Volume 11, Issue 3: Exegetica
Which Cannot Be Shaken - Hebrews 12:25-29
Hebrews has been rightly called an epistle of warning. If we can infer the potential failings of the readers from the exhortations of the author, then these Hebrew readers were in danger of drifting away from the gospel (2:1), departing from the living God (3:12), coming short of His promised rest (4:1), falling into disobedience (4:11), becoming sluggish in their hope (6:12), wavering in their confession (10:23), forsaking the assembly of the saints (10:25), casting away their confidence (10:35), becoming weary and discouraged in their souls (12:3), and falling short of the grace of God (12:15). We have already examined in some detail the nature and possible causes of these failings. We will now consider the final such warning in this epistle.
“See that you do not refuse Him who speaks. For if they did not escape who refused Him who spoke on earth, much more shall we not escape if we turn away from Him who speaks from heaven” (Heb 12:25). The Hebrew Christians were in danger of refusing and turning away from Him who speaks. To whom does the author refer? To God, certainly. But consider the context of the verse immediately prior, where he refers specifically to “Jesus, the Mediator of the new covenant, and to the blood of sprinkling that speaks better things than that of Abel.” Then he adds, “See that you do not refuse Him who speaks.” These wavering Christians were being warned not to apostatize from the Lord Jesus Christ, the true Mediator and effective sacrifice, warned not to return to earthly mediators and the blood of bulls and goats, which can never take away sins. The Word of God came to Moses and all Israel on the mountain, and those who then turned away from Him in unbelief left their corpses scattered in the desert. How much more should we now fear Him, who speaks as Ruler from His heavenly throne and waits for His enemies to be made His footstool!
He is the Lord Christ, “whose voice then shook the earth; but now He has promised, saying, ‘Yet once more I shake not only the earth, but also heaven’” (Heb. 12:26). The Lord shook the earth when He descended upon Sinai to speak to Moses, and “the whole mountain quaked greatly" (Exod. 19:18). While the author undoubtedly has this episode in mind, he is also paraphrasing Haggai 2:6, “Once more (it is a little while) I will shake heaven and earth, the sea and dry land.” Consider how the prophet then expands this thought: “’I will shake all nations, and they shall come to the Desire of All Nations, and I will fill this temple with glory,’ says the Lord of hosts” (Hag. 2:7). This shaking refers primarily to the dislocations brought about by spectacular works of God in history. When His voice shook the earth, He called out Israel from among the earth, devastating Egypt, defeating Bashan, conquering Canaan. But when He established His new covenant by His death, resurrection, and ascension, He shook the heavens as well. This Stone which was cut out without human hands put an end to the old empires: Babylon, Persia, Greece, and Rome. He dislocated the old heavenly order, destroying the devil, disarming principalities and powers, and taking for Himself all authority in heaven and on earth.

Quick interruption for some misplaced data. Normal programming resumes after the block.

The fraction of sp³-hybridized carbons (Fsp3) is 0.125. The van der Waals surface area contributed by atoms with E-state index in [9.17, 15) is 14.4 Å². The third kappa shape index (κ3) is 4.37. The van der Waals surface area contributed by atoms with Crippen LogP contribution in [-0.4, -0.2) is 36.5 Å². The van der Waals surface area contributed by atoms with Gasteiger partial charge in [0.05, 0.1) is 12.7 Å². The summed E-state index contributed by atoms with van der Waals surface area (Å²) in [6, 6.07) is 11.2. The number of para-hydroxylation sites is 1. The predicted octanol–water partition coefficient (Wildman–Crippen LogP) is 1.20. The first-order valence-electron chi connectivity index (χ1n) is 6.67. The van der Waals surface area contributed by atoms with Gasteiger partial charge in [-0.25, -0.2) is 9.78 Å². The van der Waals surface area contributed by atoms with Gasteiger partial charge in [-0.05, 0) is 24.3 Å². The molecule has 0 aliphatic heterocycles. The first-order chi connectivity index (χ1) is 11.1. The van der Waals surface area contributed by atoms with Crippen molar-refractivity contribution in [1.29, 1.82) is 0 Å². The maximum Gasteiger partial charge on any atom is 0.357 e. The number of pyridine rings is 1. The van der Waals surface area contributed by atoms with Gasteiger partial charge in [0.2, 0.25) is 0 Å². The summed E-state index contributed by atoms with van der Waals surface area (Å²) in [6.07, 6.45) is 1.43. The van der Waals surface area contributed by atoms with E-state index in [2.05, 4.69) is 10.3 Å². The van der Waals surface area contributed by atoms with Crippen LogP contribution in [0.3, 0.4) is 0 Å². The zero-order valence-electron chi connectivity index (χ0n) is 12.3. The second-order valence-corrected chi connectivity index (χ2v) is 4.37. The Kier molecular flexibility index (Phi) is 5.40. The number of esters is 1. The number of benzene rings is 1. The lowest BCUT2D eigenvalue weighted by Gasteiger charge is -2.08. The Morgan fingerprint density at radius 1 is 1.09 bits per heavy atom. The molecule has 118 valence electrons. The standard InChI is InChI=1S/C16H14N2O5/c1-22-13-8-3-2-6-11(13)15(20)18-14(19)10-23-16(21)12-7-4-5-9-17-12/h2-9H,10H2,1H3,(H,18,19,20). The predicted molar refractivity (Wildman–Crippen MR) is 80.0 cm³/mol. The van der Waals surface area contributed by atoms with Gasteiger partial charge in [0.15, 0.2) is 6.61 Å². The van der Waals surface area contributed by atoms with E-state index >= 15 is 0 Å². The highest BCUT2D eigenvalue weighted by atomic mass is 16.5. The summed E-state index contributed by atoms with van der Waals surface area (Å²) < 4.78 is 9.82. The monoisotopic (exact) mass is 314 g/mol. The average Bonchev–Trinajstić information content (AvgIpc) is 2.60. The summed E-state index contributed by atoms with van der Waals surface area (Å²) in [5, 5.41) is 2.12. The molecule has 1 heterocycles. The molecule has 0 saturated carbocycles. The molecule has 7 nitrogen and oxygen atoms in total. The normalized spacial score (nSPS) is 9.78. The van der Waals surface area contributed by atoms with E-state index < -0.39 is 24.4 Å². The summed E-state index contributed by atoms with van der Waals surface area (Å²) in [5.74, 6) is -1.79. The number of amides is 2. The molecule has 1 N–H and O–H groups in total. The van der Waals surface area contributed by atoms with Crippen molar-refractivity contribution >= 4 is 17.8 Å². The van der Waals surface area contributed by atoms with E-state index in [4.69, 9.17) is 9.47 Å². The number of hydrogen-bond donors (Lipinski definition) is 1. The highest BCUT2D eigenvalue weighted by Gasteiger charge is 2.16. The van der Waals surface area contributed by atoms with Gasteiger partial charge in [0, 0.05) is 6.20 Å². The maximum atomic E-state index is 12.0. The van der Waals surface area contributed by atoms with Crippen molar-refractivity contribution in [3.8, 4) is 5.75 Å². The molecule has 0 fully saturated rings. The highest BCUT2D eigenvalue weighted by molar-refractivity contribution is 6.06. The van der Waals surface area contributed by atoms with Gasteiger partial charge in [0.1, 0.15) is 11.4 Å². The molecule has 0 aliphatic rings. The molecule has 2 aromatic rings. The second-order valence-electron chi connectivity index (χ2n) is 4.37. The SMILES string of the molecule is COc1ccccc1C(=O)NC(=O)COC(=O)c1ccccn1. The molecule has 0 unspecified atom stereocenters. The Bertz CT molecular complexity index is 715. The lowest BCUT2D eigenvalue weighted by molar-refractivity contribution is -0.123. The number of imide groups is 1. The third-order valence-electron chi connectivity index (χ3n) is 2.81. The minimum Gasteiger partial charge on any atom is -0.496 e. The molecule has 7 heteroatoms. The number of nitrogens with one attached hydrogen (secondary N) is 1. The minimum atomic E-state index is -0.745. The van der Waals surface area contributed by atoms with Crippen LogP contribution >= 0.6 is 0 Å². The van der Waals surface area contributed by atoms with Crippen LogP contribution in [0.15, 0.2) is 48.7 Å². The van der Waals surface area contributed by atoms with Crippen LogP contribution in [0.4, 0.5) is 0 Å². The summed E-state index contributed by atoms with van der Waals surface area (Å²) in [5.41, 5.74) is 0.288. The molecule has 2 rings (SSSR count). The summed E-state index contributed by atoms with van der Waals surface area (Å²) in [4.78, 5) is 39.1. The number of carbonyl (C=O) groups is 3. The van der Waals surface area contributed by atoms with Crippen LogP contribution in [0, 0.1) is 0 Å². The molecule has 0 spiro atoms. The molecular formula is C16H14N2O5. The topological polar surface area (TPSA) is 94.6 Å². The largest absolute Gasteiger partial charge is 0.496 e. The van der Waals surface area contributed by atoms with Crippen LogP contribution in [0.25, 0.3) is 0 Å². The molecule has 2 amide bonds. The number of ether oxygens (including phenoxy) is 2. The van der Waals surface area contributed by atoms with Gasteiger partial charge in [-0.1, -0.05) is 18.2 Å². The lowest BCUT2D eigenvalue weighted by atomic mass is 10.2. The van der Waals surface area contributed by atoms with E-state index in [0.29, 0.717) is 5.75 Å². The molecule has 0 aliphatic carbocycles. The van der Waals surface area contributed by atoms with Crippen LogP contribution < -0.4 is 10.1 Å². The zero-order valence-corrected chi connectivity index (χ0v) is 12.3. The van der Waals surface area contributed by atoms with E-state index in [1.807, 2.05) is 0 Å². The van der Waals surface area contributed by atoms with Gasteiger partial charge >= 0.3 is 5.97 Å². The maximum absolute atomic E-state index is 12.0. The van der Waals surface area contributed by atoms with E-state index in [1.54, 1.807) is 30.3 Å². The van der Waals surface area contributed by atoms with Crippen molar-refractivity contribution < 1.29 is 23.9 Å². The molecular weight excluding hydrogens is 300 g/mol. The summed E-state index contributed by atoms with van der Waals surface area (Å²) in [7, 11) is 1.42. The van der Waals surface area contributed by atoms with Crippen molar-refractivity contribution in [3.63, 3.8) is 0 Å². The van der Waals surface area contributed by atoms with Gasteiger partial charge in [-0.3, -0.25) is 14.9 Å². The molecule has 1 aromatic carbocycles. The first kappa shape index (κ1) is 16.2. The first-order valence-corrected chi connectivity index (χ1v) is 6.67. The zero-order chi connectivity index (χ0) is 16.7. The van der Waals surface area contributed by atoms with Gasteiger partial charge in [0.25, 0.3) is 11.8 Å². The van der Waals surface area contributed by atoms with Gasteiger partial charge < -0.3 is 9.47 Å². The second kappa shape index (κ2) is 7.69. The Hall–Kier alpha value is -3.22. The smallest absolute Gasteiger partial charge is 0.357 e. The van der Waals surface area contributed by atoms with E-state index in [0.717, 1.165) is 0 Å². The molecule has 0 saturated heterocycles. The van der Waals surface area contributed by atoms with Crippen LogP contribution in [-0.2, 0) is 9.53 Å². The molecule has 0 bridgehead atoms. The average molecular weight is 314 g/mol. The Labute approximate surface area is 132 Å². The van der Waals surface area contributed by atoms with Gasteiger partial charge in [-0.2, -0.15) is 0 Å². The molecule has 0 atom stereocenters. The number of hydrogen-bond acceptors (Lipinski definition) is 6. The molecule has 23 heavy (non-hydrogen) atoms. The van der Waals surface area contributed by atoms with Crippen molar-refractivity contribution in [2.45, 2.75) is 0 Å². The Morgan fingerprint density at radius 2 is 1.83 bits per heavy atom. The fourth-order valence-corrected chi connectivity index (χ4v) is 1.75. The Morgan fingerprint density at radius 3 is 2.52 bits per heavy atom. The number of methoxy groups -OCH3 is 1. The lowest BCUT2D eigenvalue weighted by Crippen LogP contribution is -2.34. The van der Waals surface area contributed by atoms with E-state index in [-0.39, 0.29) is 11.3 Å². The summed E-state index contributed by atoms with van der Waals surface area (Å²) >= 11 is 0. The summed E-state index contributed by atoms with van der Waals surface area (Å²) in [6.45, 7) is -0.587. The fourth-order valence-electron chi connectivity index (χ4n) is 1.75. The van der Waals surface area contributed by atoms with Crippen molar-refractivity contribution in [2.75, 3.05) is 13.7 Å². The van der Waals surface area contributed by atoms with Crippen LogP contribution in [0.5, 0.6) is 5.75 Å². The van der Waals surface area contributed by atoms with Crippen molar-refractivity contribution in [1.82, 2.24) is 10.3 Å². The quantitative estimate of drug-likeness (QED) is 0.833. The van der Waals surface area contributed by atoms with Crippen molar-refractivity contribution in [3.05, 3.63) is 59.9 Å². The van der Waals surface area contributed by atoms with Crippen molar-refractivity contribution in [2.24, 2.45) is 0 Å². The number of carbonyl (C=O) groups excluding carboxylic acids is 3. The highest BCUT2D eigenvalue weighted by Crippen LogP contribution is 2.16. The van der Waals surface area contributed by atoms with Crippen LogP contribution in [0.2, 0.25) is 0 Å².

These created entities were removed, for they were temporary. Even the old cult of the true God, depending as it did on fallible men, animal sacrifices, and a visible temple, was to be forcibly removed in a very short time. “Now this, ‘Yet once more,’ indicates the removal of those things that are being shaken, as of things that are made, that the things which cannot be shaken may remain” (Heb. 12:27). Those priests are gone, our High Priest remains forever. Animal sacrifices have ceased, the blood of Christ speaks now without ceasing. The temple of Jerusalem was leveled, the eternal church is now His temple. The Lord promised to shake heaven and earth one last time and never again, for after that shaking all that remains is the unshakeable kingdom of God.
“Therefore, since we are receiving a kingdom which cannot be shaken, let us have grace, by which we may serve God acceptably with reverence and godly fear” (Heb. 12:28). This eternal, immovable kingdom is a gift from God, wholly undeserved by us to whom it is given. Yet as God’s gift, it will never be lost. For nobody can snatch this kingdom from His hand, and He has promised from of old not to give it to another: “And in the days of these kings the God of heaven will set up a kingdom which shall never be destroyed; and the kingdom shall not be left to another people; it shall break in pieces and consume all these kingdoms, and it shall stand forever” (Dan. 2:44).
In view of this great grace, we are to worship the Giver acceptably, meaning “with reverence and godly fear.” But because we have forgotten the greatness of our sin and the holiness of our God, we have lost reverence in worship, and have sought to please ourselves; we have given up godly fear, and gone after good feelings. Who among us trembles in worship? And that not with a self-made fear, but a fear given by God? Let us have grace, indeed! By God’s grace may we reject such carved images and remember our covenant Lord, “For our God is a consuming fire,” as Moses added in Deut. 4:24, “a jealous God.”